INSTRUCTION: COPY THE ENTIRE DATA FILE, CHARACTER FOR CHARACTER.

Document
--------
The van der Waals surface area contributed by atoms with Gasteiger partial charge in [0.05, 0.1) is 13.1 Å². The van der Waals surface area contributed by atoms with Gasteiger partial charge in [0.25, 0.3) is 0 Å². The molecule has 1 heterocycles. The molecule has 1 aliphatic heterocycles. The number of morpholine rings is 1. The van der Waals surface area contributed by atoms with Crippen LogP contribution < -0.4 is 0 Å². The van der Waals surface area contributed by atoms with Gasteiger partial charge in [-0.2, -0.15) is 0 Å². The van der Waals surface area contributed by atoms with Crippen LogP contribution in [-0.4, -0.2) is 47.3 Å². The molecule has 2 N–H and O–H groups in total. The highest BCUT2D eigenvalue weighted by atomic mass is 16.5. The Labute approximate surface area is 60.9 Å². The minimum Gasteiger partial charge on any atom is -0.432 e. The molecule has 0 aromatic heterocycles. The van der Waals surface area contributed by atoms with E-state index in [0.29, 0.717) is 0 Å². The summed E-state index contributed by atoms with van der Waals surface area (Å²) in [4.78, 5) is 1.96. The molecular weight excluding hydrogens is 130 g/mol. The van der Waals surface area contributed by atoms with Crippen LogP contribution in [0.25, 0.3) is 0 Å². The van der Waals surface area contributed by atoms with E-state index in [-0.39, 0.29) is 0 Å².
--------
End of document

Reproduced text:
The van der Waals surface area contributed by atoms with Gasteiger partial charge in [0.05, 0.1) is 13.1 Å². The van der Waals surface area contributed by atoms with Gasteiger partial charge in [0.25, 0.3) is 0 Å². The molecule has 1 heterocycles. The molecule has 1 aliphatic heterocycles. The number of morpholine rings is 1. The van der Waals surface area contributed by atoms with Crippen LogP contribution < -0.4 is 0 Å². The van der Waals surface area contributed by atoms with Gasteiger partial charge in [-0.2, -0.15) is 0 Å². The van der Waals surface area contributed by atoms with Crippen LogP contribution in [-0.4, -0.2) is 47.3 Å². The molecule has 2 N–H and O–H groups in total. The highest BCUT2D eigenvalue weighted by atomic mass is 16.5. The Labute approximate surface area is 60.9 Å². The minimum Gasteiger partial charge on any atom is -0.432 e. The molecule has 0 aromatic heterocycles. The van der Waals surface area contributed by atoms with E-state index in [0.29, 0.717) is 0 Å². The summed E-state index contributed by atoms with van der Waals surface area (Å²) in [4.78, 5) is 1.96. The molecular weight excluding hydrogens is 130 g/mol. The van der Waals surface area contributed by atoms with Crippen LogP contribution in [0.25, 0.3) is 0 Å². The van der Waals surface area contributed by atoms with E-state index in [-0.39, 0.29) is 0 Å².